November 16, 2012
"I’ll have a half double decaffeinated half-caf, with a twist of lemon." -Steve Martin
A coffee shop in Britain has changed its menu to use simpler terms. Instead of offering latte they offer "Really really milky coffee". If you want a mocha you need to order "Chocolate flavoured coffee", and they don’t serve espresso, but you can get "A shot of strong coffee". And this inevitably raises the question: why? Yes, we’ve all stood in the line at the coffee shop trying to decide between the double chip mocha affogato and the skinny ristretto latte (over ice). And as much as it annoys us when someone else does it I’m pretty sure we’ve all held up the line still trying to make up our minds because most coffee shops have so many options you need binoculars to read the menu even up close, especially when it’s hand-written on a chalkboard in twenty-seven different colors. And even though fancy coffee drinks have been around for at least a couple of decades now I think it’s still a really good idea to add explanatory notes to coffee menus, because, in spite of having drunk enough of them to fill Lake Michigan, I’m still not entirely sure what a frappe is. But if I go up to the coffee shop counter it’s going to take me a lot longer to give the long version to the guy taking my order than it would to just say I want "a frappe", although it’s really not the time factor that concerns me. After all if they include explanations of their drinks it’s probably going to take even longer for people to decide what they want because they’ll be standing there slack-jawed and saying, "So that’s what a doppio is" before they order one and then, ten minutes after drinking it, head off to fill Lake Michigan.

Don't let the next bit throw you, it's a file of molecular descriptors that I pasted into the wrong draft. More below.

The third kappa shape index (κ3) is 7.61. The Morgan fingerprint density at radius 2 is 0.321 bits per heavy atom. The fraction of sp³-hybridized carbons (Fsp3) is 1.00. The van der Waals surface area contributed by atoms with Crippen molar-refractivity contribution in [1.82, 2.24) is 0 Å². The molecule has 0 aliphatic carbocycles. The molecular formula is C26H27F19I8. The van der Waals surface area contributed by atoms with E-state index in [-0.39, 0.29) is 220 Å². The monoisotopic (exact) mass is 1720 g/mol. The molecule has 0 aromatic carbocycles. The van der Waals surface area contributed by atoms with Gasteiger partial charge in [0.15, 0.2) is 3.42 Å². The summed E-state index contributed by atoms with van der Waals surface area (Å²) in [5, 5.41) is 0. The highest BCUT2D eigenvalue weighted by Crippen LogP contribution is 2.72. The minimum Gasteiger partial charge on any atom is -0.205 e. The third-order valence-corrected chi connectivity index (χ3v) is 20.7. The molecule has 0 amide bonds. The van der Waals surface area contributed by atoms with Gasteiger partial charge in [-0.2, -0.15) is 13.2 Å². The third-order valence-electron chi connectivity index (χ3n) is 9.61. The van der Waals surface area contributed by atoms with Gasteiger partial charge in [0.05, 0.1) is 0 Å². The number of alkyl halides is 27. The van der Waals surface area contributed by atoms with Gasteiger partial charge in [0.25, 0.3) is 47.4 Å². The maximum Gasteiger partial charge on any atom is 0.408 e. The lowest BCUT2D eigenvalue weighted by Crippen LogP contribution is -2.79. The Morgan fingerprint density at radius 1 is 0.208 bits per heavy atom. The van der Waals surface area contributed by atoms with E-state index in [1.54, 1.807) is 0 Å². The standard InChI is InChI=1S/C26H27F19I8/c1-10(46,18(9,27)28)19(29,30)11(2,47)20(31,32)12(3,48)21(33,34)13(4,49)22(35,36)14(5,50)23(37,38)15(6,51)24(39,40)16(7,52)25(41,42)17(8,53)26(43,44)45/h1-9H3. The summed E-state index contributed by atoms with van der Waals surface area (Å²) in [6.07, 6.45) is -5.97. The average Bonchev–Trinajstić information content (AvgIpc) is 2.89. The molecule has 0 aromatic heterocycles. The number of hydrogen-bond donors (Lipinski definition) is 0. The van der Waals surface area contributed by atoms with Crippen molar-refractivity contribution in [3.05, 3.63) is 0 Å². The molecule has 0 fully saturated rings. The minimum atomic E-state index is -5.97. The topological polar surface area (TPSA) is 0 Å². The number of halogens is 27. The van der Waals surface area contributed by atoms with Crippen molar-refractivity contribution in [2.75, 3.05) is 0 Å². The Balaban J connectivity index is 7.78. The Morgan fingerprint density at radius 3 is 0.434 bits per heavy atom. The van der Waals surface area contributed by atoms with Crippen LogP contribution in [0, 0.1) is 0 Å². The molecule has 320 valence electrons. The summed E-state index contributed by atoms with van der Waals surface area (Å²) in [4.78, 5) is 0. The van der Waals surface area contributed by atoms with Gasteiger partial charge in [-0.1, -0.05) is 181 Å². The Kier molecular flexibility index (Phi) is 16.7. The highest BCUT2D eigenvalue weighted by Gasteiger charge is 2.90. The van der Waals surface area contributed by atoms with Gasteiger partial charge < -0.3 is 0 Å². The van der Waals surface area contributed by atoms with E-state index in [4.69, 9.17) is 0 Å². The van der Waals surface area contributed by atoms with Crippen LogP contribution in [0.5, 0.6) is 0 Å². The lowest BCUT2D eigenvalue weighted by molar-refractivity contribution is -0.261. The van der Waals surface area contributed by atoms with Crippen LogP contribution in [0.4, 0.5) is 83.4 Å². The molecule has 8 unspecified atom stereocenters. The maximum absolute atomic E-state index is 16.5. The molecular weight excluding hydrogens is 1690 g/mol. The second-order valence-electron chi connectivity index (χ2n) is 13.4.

Having detailed explanations would at least solve the problem I sometimes have in coffee shops of asking the guy behind the counter, "What’s the difference between the Sumatran sallow and the Belizean blonde?" and having him say, "Uh, one’s made from beans…" which makes me want to punch him in the cash register. At the other end of the spectrum, of course, is the guy who knows way too much about the coffee. As long as I’m not holding up the line I really don’t mind a long explanation, although usually somewhere between being told that the Chiapas blend has hints of cherry, chicory, and charcoal and that it’s harvested by attractive mountain people who are paid a decent wage and have a dental plan I want to say, "Okay, I’ll take a large, Captain Soulpatch, you can talk and pour at the same time." No, my real problem with the simplified coffee menu is that it’s a dumbing down of the language. Instead of asking people to learn and use new, well, relatively new, and interesting words it’s going backward. Language is supposed to evolve, and, since language shapes how we think, adding new words to our vocabulary expands our mental range. At the very least new words add subtle gradations to our speech. Think about the difference between telling someone your house is painted green and telling them it’s painted sage.
Any attempt to simplify language reminds me of no less a person than George Orwell suggesting English writers should, as much as possible, restrict themselves to Anglo-Saxon words rather than using Greek and Latin derivatives. That kind of attack makes me wonder if Orwell ever read a novel called 1984, written by an English author whose name escapes me at the moment. Although I also think that as long as we’re importing new words into our language the least we can do is get them right. Specifically I mean the Italian word "espresso". Look carefully at that word and you’ll notice there’s no X in it. It’s not an expresso. Expresso is a brand of stationary bike that you get on to burn off the calories from that large double caramel mocha you had this morning. It’s fantastic that Americans have imported espresso and rebranded it as our own so we can sell it back to Europeans at greatly inflated prices, but I think as a matter of courtesy we should at least pronounce it correctly. If you go to a coffee shop and ask for an "expresso" you should be given really really milky milk. With a shot of milk. And a twist of lemon.